Jane Marsden

Jane Marsden runs C Licence, a Singapore-based publisher that has just released an extensive new guide to Bali and Lombok, Shopsmart Bali & Lombok. The 39-year-old Australian, a former newspaper journalist, was headhunted from her homeland to edit luxury magazines in Hong Kong and Singapore before going it on her own.

How many people were involved in writing Shopsmart Bali & Lombok?

Apart from me, there were six other writers, all of whom live in Bali.

How did you select the writers? What were the criteria?

They had to have strong local experience and contacts; knowledge about the particular field they were writing about – antiques, textiles, art, fashion; and a respect and love for the culture, environment and people of Bali. Most of them are highly experienced writers.

Did they visit places anonymously or announce they were coming?

Generally speaking, the writers visited places they were reviewing anonymously in order to be able to objectively rate them in terms of the criteria of price, service, range, quality, value-for-money and overall (experience).

Often the writers had been to a particular establishment several times even before reviewing it for Shopsmart Bali & Lombok. Having said that, occasionally it was important to reveal the reason for the visit – to be able to ask in-depth questions about, say, the personalities or history or rationale behind a venture.

It’s a very comprehensive, lengthy guide. How long did it take to compile, edit and print?

More than four years. Shopsmart Bali & Lombok was actually conceptualized before the first title in the series, Shopsmart Singapore, but due to a variety of factors it was felt that 2006 would be an ideal time to launch this guide.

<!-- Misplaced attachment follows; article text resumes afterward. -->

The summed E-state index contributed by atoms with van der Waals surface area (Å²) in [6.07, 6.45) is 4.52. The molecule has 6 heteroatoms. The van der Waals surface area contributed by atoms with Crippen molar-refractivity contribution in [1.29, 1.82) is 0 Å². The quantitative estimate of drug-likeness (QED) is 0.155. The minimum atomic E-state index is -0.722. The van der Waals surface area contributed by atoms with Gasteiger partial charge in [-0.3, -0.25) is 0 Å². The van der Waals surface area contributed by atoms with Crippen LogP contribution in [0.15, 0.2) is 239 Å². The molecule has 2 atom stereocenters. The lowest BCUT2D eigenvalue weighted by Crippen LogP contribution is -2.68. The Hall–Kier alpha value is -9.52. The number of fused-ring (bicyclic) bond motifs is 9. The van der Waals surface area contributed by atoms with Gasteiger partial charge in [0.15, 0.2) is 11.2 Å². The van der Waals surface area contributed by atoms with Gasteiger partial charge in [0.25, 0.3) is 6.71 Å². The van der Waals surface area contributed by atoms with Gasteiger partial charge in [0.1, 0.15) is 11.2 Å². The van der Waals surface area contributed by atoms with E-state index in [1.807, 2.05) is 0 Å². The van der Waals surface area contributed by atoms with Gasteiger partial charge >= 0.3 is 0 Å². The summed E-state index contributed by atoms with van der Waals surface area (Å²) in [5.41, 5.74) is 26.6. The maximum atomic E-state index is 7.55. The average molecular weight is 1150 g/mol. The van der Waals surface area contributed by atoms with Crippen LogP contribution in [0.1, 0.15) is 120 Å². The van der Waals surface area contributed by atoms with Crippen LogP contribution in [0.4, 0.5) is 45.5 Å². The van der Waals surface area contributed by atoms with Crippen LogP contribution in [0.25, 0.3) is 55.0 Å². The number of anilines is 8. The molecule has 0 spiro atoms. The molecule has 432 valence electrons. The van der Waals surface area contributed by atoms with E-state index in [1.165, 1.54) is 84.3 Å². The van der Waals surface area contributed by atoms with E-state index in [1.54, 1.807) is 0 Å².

It all began when my girlfriend and I were planning a trip to Bali in 2002. We wanted to buy some furniture and stone carvings but had no idea where to go, what to pay or what to look for in terms of quality. Thank goodness I had some local contacts from my Vogue days, including landscape architect Made Wijaya, who pointed us in the right direction. But I started thinking, “Wouldn’t it be great if people with no contacts in this part of the world could have an insider’s guide to where to get items reflecting the best of Bali’s heritage and craftsmanship?” The Shopsmart series was born.

What does this guide have that others don’t?

Unlike most travel guides, Shopsmart Bali & Lombok is written specifically with the shopper in mind. It doesn’t just say “go to this market for good shopping” but actually hones in on specific shops and services. These are grouped in categories – for example, furniture and homewares – as well as geographically, in areas including Seminyak, Ubud and Denpasar.

That having been said, the book has enough “après-retail details” on accommodation, nightlife and restaurants as well as nearest tourist destinations and cultural insights to be a complete resource for most visitors. And unlike other so-called objective shopping guides, it is written by people who want to impart not just where the bargains and best finds are but also the rich traditions and skills behind, say, a piece of ikat or a woodcarving.

It has a respectful, authentic approach which doesn’t have the superficiality or perhaps flippancy of smaller shopping guides. To underline this, 10 percent of all profits from the book are committed to local charities.

Is Lombok becoming more commercialized or is it still the same sleepy place?

Lombok is now much more accessible with direct flights from Singapore, so the potential is definitely there to become more commercialized. But it’s still a much more peaceful alternative to central and southern Bali, which is reflected in the smaller space given to it in the book.

Any more Shopsmarts planned?

Shopsmart Shanghai, Shopsmart Beijing, Shopsmart Hong Kong, Shopsmart Bangkok and Shopsmart Dubai are all in the pipeline. (BT/WJF)

Filed under: The Big Questions

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